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Could you please tell me the precise meaning of "appropriate" and "substantiality" in...
Topic: The Great Gatsby
Could you please tell me the precise meaning of "appropriate" and "substantiality" in this excerpt from the chapter six of The Great Gatsby by F. Scott Fitzgerald?
"He was left with his singularly appropriate education; the vague contour of Jay Gatsby had filled out to the substantiality of a man."
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High School Teacher
In The Great Gatsby, by F. Scott Fitzgerald, Jimmy Gatz transformed himself into Jay Gatsby when he was seventeen years old. His life changed when he met Dan Cody and traveled with him for five years on a yacht. Cody was rich, hard-living man, and he trusted the young Gatsby to keep him from doing anything too outrageous.
In the passage you mention, Gatsby has just learned his first significant hard lesson in life.
[I]t was from Cody that he inherited money--a legacy of twenty-five thousand dollars. He didn't get it. He never understood the legal device that was used against him, but what remained of the millions went intact to Ella Kaye [a gold-digger who manipulated Cody and got all his money]. He was left with his singularly appropriate education; the vague contour of Jay Gatsby had filled out to the substantiality of a man.
The two words you mention are used in this passage much as they are typically used elsewhere. Appropriate means "suitable for a particular person, condition, occasion, or place; fitting." In this case, Gatsby thought he was going to get an inheritance but did not; this is a particularly suitable ("singularly appropriate") lesson for him to learn at this stage of his life, for it is a pattern which will repeat itself many times. As he matures, he will lose things he desperately wants, and perhaps feels entitled to--including Daisy, twice. Sometimes it will happen and he will not even really understand why, just like his lost inheritance.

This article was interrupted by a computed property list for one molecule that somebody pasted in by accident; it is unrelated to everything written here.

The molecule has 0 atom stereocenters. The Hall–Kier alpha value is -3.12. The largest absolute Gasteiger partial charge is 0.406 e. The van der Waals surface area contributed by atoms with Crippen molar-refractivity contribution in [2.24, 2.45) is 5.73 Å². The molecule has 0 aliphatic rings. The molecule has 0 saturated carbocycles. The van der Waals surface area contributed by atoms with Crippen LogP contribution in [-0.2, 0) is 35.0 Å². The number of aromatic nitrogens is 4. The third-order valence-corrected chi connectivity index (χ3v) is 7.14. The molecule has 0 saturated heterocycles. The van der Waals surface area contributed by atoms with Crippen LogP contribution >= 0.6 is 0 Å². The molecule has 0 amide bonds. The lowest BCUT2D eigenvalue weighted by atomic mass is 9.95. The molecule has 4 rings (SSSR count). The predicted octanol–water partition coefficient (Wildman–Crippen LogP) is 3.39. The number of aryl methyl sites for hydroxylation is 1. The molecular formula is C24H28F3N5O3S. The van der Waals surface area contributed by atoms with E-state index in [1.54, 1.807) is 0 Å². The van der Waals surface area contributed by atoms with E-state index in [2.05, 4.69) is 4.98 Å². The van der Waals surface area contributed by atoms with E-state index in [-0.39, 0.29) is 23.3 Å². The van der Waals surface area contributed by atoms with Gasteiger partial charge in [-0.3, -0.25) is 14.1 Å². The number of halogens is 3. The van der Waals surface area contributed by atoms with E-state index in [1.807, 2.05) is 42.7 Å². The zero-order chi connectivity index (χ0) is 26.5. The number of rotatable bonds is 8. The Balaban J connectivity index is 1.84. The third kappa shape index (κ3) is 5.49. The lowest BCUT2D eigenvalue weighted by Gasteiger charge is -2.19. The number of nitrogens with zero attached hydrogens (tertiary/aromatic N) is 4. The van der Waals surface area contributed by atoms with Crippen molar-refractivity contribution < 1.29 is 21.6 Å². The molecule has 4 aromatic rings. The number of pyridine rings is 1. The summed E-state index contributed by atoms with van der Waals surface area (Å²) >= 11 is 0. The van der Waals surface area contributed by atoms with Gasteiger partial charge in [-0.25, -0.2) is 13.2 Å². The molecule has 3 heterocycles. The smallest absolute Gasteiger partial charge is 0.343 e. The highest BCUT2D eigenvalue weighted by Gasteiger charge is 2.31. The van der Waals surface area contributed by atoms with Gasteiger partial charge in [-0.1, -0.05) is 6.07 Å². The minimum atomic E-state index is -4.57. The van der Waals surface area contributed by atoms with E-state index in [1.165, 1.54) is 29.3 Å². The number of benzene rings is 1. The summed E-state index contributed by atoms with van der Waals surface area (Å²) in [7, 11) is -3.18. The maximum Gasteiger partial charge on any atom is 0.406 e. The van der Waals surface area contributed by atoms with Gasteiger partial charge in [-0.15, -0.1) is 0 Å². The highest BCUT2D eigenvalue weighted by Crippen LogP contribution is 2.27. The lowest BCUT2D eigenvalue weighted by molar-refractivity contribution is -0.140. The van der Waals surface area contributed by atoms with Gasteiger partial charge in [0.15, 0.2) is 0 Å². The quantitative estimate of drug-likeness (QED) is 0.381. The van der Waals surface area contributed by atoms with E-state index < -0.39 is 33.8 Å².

This experience of losing something he wanted, without really understanding why it happened, caused Gatsby to grow up even more quickly than the rest of his experiences since he left home had done. In fact, it is this experience, this loss, which completed his transformation from boy to man. The word substantiality here can have several shades of meaning.
Substantiality means "true or real; not imaginary." Until this incident, Jimmy Gatz had been playing the role of Jay Gatsby; now the transformation is complete, and he is fully Jay Gatsby--for real. Substantiality also means "solidly built; strong." The boy-turned-man is stronger for having experienced this loss; Gatsby will need that strength to persevere in his romantic quest for Daisy.
Ironically, a third meaning of substantiality is "possessing wealth or property; well-to-do." Though this particular meaning of the word does not describe Gatsby yet, it soon will.
Posted by auntlori on August 4, 2013 at 12:08 AM (Answer #1)
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